Pathways to Independence

Breaking the Cycle of Poverty and Abuse for Young Women

Los Alamitos, CA   |  www.pathwaystoindependence.org

Mission

Pathways to Independence is committed to transforming the lives of disadvantaged, single young women through education, therapy, mentoring, housing, and healthcare to break the cycle of poverty and abuse.Coming from diverse backgrounds of neglect, violence, foster care and homelessness, Pathways to Independence participants work towards becoming self-sufficient members of society through obtaining a college education, healing and becoming empowered.

Ruling year info

1994

Executive Director

Mrs. Diana D Hill

Main address

P.O. Box 43

Los Alamitos, CA 90720 USA

Show more contact info

EIN

33-0148082

NTEE code info

Higher Education Institutions (B40)

Other Housing Support Services (L80)

Health Support Services (E60)

IRS filing requirement

This organization is required to file an IRS Form 990 or 990-EZ.

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Communication

Programs and results

What we aim to solve

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Our programs

SOURCE: Self-reported by organization

What are the organization's current programs, how do they measure success, and who do the programs serve?

Pathways to Independence

Pathways to Independence is a comprehensive program providing education, health care, counseling, mentoring, housing and automotive support to women living below the poverty level. While in receipt of this support, these young women commit to a program of education that will lead them to social and financial independence.Currently 45-50 young women are in the program, all who have suffered poverty. 70% are recovering from chemical dependency, 60% have experienced sexual abuse and have specialized therapists treating that issue and about 60% of our clients have experienced homelessness. Clients remain in the Pathways program approximately 3-5 years, the large majority receiving a Bachelor's degree.Since inception, Pathways to Independence  has operated with a relatively high program efficiency ratio (program services / total expenses), which averages 80%.  This reflects the tremendous contributions from close to 300 volunteers.  No one who serves on the Board of Directors receive any remuneration.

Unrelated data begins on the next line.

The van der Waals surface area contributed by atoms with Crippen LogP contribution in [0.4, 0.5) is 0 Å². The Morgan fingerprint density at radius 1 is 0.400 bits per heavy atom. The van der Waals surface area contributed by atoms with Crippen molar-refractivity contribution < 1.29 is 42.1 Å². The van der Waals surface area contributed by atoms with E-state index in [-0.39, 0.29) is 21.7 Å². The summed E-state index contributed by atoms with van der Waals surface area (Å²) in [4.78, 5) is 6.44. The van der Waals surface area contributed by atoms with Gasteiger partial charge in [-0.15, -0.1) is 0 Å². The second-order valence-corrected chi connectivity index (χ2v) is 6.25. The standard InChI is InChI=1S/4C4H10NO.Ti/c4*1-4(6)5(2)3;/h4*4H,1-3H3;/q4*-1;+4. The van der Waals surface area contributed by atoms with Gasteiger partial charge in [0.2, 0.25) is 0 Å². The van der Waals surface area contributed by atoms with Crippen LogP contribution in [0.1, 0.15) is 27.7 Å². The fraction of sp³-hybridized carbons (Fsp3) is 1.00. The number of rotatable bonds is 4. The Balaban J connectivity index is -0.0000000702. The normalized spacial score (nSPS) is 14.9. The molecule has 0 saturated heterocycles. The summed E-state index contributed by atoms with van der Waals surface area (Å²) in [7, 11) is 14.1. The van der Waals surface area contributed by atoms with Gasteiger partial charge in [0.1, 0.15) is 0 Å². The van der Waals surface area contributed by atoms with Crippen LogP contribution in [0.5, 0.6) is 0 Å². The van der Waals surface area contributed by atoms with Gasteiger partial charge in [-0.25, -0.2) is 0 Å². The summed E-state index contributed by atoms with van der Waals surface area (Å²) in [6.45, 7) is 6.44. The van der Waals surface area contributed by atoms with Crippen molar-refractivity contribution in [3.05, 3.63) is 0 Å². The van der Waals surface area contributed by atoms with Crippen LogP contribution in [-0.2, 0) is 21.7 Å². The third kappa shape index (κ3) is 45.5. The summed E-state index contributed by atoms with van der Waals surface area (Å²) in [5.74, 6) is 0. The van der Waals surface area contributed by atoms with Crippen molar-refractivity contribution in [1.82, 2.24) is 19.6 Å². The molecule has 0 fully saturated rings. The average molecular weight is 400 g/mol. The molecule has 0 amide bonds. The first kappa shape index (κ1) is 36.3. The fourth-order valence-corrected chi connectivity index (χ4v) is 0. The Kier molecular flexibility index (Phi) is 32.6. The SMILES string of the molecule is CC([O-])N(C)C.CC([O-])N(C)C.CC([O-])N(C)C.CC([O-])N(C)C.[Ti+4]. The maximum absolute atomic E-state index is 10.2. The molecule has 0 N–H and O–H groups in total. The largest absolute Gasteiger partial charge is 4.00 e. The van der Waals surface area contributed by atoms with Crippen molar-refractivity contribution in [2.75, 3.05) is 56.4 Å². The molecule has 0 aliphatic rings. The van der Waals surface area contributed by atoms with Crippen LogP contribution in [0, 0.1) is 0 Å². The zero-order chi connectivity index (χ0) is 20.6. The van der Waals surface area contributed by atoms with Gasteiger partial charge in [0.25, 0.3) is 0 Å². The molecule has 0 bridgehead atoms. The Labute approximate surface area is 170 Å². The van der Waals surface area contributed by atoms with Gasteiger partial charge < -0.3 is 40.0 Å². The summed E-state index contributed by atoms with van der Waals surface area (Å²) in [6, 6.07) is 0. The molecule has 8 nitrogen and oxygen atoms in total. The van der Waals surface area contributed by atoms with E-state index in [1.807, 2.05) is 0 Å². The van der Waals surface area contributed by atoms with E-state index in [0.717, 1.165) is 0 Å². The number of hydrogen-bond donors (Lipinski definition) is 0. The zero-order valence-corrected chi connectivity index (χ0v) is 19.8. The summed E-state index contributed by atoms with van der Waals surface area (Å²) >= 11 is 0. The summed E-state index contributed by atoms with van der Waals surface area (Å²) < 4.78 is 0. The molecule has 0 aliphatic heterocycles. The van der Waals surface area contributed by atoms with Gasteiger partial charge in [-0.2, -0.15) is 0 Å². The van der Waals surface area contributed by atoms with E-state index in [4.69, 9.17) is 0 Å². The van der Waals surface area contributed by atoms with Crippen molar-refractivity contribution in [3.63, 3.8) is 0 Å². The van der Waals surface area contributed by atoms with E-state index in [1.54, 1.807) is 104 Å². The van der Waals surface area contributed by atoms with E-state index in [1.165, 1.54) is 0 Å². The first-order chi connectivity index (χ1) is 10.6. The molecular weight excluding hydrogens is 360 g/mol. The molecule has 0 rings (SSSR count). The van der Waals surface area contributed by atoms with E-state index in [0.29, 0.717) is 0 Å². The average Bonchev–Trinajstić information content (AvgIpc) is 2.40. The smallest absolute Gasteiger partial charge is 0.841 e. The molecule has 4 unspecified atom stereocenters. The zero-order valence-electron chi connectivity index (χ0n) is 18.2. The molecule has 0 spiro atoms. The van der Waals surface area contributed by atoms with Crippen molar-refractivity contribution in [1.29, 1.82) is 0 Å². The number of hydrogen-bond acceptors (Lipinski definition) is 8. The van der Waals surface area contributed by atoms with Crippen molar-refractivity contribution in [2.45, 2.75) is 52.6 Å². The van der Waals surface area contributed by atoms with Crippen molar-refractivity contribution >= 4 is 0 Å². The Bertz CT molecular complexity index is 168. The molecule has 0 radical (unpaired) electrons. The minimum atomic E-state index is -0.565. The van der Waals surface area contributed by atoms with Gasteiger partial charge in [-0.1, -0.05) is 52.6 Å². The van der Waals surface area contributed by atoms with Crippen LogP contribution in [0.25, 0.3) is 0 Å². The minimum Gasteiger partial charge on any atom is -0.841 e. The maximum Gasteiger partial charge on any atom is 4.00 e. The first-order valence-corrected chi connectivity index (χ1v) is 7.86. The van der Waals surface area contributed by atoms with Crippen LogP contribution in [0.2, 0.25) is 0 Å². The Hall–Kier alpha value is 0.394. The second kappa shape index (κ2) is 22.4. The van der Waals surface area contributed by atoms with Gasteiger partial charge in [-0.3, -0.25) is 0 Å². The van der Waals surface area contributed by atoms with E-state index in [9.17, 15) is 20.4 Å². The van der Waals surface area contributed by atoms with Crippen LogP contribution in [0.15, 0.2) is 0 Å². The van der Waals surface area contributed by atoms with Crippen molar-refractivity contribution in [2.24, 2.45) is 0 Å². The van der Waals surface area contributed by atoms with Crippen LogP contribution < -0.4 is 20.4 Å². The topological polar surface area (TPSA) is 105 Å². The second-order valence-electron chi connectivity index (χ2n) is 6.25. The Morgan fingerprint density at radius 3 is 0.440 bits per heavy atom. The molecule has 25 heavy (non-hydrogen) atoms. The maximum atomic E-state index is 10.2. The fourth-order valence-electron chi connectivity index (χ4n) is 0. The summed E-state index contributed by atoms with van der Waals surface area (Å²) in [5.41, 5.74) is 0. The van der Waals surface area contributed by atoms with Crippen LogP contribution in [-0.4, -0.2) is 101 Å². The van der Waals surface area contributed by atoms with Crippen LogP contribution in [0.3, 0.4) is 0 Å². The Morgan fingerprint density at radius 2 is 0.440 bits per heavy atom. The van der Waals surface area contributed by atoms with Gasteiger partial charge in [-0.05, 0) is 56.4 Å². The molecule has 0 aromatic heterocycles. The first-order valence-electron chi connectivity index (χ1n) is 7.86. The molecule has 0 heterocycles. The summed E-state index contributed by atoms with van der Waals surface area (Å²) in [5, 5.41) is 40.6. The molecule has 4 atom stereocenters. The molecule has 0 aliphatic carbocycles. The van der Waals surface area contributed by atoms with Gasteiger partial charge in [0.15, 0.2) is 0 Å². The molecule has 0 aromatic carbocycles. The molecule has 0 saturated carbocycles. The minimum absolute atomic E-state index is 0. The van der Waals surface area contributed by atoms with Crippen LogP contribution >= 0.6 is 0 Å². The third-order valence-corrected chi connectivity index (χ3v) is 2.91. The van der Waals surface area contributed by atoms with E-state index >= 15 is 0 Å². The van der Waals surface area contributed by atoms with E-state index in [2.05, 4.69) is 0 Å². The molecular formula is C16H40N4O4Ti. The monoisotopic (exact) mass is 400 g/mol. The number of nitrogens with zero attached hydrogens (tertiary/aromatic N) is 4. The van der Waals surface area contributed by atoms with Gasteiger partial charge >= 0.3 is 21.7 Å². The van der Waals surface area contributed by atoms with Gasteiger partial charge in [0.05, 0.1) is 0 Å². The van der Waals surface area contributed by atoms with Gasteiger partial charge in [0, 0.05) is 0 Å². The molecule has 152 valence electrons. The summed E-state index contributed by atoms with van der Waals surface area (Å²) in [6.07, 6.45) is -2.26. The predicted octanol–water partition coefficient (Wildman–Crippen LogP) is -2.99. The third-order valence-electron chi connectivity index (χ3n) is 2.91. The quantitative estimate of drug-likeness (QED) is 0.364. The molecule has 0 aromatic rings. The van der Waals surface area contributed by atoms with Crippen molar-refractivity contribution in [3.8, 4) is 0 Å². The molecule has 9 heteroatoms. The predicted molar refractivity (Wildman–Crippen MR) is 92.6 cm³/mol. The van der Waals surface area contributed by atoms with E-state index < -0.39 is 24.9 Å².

Population(s) Served
Women and girls
Adults

Where we work

Awards

How we listen

SOURCE: Self-reported by organization

Seeking feedback from people served makes programs more responsive and effective. Here’s how this organization is listening.

done We demonstrated a willingness to learn more by reviewing resources about feedback practice.
done We shared information about our current feedback practices.
  • Who are the people you serve with your mission?

    We serve single young women ages 18-35, with no dependents, who are pursuing higher education. The women we serve all come from backgrounds of surviving abuse, neglect, violence and homelessness.

  • How is your organization collecting feedback from the people you serve?

    SMS text surveys, Electronic surveys (by email, tablet, etc.), Focus groups or interviews (by phone or in person), Case management notes, Constituent (client or resident, etc.) advisory committees, Suggestion box/email,

  • How is your organization using feedback from the people you serve?

    To identify and remedy poor client service experiences, To identify bright spots and enhance positive service experiences, To make fundamental changes to our programs and/or operations, To inform the development of new programs/projects, To identify where we are less inclusive or equitable across demographic groups, To strengthen relationships with the people we serve, To understand people's needs and how we can help them achieve their goals,

  • What significant change resulted from feedback?